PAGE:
the hull by mounting to certain mounting devices present on the exterior margin of the hull and having at least one mounting bracket for supportively mounting a standardized add-on device,the at least one mounting bracket having a plurality of bores
defined therein for accepting a plurality of respective mounting pins of the add-on device for mounting the add-on device, the pins being readily removeable for readily demounting the add-on device, the plate structure having structural characteristics
for acting to protect the hull from affects of a blast directed at the hull.


 11.  The interface of claim 10 being mounted to the hull with a space being defined between the blast plate and a hull exterior margin.


 12.  The interface of claim 10 being mounted to the hull with a spacer being disposed between the blast plate and a hull exterior margin to define a space therebetween.


 13.  The interface of claim 12, the spacer being a washer disposed circumferential to the respective mounting devices present on the exterior margin of the hull.


 14.  The interface of claim 10, the mounting bracket being shielded in part by a portion of the add-on device that is supported by the mounting bracket.


 15.  The interface of claim 10, the add-on device having a top and a bottom, the mounting brackets supporting an add-on device both top and bottom.


 16.  The interface of claim 10, the mounting bracket providing electrical connectivity to the add-on device.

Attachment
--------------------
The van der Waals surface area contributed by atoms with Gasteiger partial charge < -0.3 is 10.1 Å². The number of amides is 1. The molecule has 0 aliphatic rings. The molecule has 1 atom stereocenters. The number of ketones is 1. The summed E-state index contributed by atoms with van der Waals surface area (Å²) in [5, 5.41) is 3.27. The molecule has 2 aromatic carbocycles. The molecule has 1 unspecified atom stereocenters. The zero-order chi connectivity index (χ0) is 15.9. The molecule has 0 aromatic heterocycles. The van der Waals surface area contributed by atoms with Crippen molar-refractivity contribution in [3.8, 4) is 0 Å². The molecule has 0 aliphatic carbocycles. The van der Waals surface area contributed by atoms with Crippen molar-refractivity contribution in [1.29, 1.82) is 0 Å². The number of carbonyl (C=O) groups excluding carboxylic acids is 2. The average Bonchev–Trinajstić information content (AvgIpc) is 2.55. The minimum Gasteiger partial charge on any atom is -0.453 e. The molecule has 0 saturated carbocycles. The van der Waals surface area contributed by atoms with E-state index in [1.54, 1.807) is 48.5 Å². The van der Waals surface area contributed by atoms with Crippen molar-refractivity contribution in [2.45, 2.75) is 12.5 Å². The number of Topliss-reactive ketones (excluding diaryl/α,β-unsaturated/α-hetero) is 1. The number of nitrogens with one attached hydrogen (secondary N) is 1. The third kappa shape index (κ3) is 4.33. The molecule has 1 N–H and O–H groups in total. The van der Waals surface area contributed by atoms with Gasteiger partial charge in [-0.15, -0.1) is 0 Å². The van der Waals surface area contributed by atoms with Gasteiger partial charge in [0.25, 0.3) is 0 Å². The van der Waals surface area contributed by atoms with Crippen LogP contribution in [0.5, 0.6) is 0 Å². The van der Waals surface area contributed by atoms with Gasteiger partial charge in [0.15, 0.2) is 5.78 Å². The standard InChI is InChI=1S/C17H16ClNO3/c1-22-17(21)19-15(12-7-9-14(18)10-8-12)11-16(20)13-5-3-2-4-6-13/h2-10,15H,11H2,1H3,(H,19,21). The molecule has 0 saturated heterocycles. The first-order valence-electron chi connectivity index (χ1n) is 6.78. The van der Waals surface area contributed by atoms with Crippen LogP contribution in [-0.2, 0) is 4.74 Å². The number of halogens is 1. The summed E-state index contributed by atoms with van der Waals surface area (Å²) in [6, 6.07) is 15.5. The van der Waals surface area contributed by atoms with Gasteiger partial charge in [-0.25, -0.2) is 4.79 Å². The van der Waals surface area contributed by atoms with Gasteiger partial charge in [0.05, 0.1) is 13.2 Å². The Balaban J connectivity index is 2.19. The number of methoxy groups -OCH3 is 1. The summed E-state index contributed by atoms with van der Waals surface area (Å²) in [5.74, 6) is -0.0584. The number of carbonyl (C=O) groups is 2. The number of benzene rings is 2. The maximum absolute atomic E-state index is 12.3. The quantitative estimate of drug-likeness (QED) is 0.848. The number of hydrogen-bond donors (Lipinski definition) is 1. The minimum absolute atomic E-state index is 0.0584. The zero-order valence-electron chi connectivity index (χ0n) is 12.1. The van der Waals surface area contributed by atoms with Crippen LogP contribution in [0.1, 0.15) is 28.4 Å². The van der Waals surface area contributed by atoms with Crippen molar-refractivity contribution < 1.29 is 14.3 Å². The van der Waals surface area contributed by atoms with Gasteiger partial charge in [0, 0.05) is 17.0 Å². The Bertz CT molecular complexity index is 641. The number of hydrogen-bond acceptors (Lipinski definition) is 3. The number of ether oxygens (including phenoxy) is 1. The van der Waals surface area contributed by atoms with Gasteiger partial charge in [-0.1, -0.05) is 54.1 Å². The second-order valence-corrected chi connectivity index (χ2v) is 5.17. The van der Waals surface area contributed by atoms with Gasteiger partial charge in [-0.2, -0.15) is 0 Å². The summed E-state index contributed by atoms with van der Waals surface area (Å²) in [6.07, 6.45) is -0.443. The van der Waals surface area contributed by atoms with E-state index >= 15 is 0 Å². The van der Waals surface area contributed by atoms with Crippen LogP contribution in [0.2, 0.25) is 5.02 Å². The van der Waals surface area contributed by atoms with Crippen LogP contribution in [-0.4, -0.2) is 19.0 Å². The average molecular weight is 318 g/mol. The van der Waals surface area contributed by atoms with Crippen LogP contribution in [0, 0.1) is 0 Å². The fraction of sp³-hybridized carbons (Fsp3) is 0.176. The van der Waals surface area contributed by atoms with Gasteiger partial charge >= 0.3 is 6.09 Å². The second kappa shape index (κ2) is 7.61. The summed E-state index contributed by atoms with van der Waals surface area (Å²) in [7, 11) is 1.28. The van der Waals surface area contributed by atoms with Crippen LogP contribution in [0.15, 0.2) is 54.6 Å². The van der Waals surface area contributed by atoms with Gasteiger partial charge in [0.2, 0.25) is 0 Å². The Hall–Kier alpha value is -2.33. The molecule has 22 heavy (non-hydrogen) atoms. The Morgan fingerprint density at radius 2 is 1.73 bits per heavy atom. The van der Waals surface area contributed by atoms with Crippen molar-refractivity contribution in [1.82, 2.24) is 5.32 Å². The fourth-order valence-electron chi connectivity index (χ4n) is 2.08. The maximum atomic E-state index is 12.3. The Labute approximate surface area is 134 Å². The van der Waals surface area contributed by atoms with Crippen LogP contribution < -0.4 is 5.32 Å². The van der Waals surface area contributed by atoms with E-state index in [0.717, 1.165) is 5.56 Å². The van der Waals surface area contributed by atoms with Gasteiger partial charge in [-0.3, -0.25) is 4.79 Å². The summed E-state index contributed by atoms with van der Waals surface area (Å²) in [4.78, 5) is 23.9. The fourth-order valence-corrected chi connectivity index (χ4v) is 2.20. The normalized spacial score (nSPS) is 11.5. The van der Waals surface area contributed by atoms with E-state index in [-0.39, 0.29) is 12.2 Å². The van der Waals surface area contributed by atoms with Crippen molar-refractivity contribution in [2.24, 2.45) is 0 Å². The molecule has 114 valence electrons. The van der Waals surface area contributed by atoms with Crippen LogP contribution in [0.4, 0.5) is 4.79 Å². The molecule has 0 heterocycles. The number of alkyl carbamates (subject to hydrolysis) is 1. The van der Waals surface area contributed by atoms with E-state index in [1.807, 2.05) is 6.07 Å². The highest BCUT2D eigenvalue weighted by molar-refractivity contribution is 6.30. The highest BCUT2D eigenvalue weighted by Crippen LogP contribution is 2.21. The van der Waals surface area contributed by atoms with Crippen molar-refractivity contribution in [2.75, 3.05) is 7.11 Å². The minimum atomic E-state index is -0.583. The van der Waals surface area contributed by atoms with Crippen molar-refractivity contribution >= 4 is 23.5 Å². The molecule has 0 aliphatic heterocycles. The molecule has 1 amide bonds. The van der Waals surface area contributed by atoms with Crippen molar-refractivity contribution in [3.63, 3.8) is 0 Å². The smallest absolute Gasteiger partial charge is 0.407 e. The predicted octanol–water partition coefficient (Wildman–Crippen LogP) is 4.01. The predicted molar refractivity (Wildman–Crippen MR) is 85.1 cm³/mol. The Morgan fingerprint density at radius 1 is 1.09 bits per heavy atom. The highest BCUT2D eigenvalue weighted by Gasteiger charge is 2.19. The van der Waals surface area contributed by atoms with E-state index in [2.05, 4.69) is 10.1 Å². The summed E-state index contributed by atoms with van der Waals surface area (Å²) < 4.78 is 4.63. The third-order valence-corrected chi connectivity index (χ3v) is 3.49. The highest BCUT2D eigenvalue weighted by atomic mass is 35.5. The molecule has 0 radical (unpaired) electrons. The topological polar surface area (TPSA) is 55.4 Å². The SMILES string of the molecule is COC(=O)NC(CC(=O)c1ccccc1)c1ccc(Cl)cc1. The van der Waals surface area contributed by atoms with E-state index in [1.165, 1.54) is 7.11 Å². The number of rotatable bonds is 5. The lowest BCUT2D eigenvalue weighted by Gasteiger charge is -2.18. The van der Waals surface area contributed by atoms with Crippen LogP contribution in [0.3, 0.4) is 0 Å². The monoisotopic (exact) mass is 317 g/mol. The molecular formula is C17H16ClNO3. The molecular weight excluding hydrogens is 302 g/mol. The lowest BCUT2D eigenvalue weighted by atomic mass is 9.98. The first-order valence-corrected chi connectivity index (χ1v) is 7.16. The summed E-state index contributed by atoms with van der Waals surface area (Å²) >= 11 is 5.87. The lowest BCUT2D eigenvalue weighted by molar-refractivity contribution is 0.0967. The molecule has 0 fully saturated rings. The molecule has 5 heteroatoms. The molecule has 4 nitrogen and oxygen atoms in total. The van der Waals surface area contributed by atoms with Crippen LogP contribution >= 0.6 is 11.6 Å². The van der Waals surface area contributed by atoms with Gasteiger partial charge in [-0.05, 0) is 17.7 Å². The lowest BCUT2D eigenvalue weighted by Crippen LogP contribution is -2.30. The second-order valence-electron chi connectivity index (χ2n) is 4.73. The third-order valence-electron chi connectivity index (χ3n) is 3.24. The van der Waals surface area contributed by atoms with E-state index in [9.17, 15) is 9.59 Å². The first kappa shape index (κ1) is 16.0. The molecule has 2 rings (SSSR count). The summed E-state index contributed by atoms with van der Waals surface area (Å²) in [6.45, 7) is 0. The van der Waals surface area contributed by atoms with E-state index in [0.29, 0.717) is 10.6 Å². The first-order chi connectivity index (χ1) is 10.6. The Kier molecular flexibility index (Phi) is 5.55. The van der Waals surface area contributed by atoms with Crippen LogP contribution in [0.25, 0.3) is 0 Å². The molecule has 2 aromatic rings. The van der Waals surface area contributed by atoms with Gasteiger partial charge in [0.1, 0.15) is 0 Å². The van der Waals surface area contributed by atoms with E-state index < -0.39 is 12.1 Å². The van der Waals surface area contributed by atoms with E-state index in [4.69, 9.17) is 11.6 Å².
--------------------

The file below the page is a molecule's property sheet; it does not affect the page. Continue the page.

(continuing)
17.  The interface of claim 10, the mounting bracket providing electrical connectivity between two add-on devices supported by the mounting bracket.


 18.  A vehicle having a modular assembly, comprising: a blast plate having plate structure, the plate structure being formed to substantially conform to a certain portion of a exterior margin of a hull of a certain vehicle and being
semi-permanently mounted to the hull by being operably coupled to certain mounting devices present on the exterior margin of the hull;  at least one standardized add-on device module couplable to the plate structure;  and the plate structure having at
least one mounting bracket for supportively mounting the at least one standardized add-on device module,the at least one mounting bracket having a plurality of bores defined therein for accepting a plurality of respective mounting pins of the add-on
device for mounting the add-on device module, the pins being readily removable for readily demounting the add-on device module, the plate structure having structural characteristics for acting to protect the hull from affects of a blast directed at the
hull.


 19.  The modular assembly of claim 18 being mounted to the hull with a space being defined between the blast plate and a hull exterior margin.